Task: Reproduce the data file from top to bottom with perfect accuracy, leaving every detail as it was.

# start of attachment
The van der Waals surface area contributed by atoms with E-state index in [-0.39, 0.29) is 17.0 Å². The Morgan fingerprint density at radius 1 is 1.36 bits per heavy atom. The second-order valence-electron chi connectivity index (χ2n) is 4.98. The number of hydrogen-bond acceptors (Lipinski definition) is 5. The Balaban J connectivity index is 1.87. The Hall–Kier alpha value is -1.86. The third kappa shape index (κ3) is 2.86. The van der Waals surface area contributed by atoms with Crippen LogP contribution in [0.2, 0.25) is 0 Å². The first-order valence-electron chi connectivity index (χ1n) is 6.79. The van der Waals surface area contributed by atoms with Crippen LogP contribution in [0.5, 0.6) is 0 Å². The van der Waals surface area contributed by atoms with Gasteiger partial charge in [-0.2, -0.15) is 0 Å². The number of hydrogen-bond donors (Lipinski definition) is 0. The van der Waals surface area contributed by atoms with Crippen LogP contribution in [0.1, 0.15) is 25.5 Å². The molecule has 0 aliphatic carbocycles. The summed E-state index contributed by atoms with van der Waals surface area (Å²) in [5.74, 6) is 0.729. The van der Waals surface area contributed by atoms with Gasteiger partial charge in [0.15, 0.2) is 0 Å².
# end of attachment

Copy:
The van der Waals surface area contributed by atoms with E-state index in [-0.39, 0.29) is 17.0 Å². The Morgan fingerprint density at radius 1 is 1.36 bits per heavy atom. The second-order valence-electron chi connectivity index (χ2n) is 4.98. The number of hydrogen-bond acceptors (Lipinski definition) is 5. The Balaban J connectivity index is 1.87. The Hall–Kier alpha value is -1.86. The third kappa shape index (κ3) is 2.86. The van der Waals surface area contributed by atoms with Crippen LogP contribution in [0.2, 0.25) is 0 Å². The first-order valence-electron chi connectivity index (χ1n) is 6.79. The van der Waals surface area contributed by atoms with Crippen LogP contribution in [0.5, 0.6) is 0 Å². The van der Waals surface area contributed by atoms with Gasteiger partial charge in [-0.2, -0.15) is 0 Å². The number of hydrogen-bond donors (Lipinski definition) is 0. The van der Waals surface area contributed by atoms with Crippen LogP contribution in [0.1, 0.15) is 25.5 Å². The molecule has 0 aliphatic carbocycles. The summed E-state index contributed by atoms with van der Waals surface area (Å²) in [5.74, 6) is 0.729. The van der Waals surface area contributed by atoms with Gasteiger partial charge in [0.15, 0.2) is 0 Å².